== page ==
I will take a bite. Marine electronics
are various devices connected via networking protocols. If you want to have a solid installation, I suggest you pay attention to the following:
1. Main devices, chartplotter, radio
need to have solid and appropriately sized connections to power (typically 12V, positive and negative).
2. Most older Garmin
devices interconnect via plain simple serial
interface which is called nmea 0183
in the boating
world. Garmin serial
connections connect the negative to ground. In this case you need to run only one wire for the positive serial signal between the devices. Other serial devices use differential signalling, called RS485. Do not worry about that for now. The trick with serial devices is that the signal goes only one way, there is a talker and a listener. Typically, your GPS
is a talker and sends its data to the chart plotter and the VHF radio
. You can have multiple devices listening to the talker. Then you take the AIS
signal from the radio output port (typically called nmea
out) and feed it back to the chart plotter. You need to make sure that the chartplotter and the radio connect at the same speed or baud. For AIS this is 38400 but sometimes it could be 4800.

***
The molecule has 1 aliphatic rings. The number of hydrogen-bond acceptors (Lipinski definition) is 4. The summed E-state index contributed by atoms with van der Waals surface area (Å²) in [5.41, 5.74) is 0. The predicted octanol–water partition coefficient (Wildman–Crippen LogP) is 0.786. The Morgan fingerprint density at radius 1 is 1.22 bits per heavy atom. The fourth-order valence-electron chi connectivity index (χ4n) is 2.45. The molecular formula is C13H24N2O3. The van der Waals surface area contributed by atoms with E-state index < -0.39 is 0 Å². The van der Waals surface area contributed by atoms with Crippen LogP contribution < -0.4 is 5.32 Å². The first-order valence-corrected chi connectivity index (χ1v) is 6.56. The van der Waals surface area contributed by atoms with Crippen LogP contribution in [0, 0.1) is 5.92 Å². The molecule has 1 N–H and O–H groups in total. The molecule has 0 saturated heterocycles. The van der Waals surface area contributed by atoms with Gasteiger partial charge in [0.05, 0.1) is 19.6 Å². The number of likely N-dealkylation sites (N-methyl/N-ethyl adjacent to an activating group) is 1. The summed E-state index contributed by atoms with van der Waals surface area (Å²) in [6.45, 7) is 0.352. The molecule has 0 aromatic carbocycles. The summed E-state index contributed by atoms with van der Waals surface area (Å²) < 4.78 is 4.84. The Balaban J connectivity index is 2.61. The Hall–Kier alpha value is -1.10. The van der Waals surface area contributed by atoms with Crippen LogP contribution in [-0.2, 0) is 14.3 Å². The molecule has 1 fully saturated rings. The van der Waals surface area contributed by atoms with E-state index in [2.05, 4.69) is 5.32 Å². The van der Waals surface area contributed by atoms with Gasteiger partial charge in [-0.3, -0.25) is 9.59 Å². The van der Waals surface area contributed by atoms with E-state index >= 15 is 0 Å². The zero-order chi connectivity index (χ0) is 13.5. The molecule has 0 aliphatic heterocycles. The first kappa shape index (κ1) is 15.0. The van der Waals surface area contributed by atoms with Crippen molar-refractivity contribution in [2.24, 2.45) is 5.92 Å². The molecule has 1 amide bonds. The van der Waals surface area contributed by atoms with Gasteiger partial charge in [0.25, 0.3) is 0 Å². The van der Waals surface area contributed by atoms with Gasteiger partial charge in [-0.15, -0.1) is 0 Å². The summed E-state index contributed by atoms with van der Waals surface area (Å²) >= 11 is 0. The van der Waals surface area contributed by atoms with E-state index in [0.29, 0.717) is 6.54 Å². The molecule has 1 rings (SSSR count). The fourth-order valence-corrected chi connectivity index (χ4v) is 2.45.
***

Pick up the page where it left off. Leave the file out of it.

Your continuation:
3. Most older Raymarine
devices connect through a protocol called Seatalk
. This again is a serial interface and is bidirectional. You have a red wire for 12V, yellow for the positive serial signal and ground. You can connect many Raymarine devices with just these three wires and they will work
fine. However, AIS does not travel on top of Seatalk
which is limited to 4800 baud.
All serial connections are very low current
, so you can splice the wires anyway you want, the signal is very robust.
It is incredibly difficult to interconnect Seatalk and nmea 0183
instruments. They just do not get along. If you get an ST60 wind
instrument, there will be five wires going from the sensor to the ST60 display. You will not be able to display wind information on the Garmin chartplotter unless you have another Raymarine chartplotter on the system. Vendor lock.
3. A third protocol is called nmea 2000
. It deserves a separate email
4. Sometimes vendors use Ethernet for radar
, sonar and weather
Let us know if you have specific questions.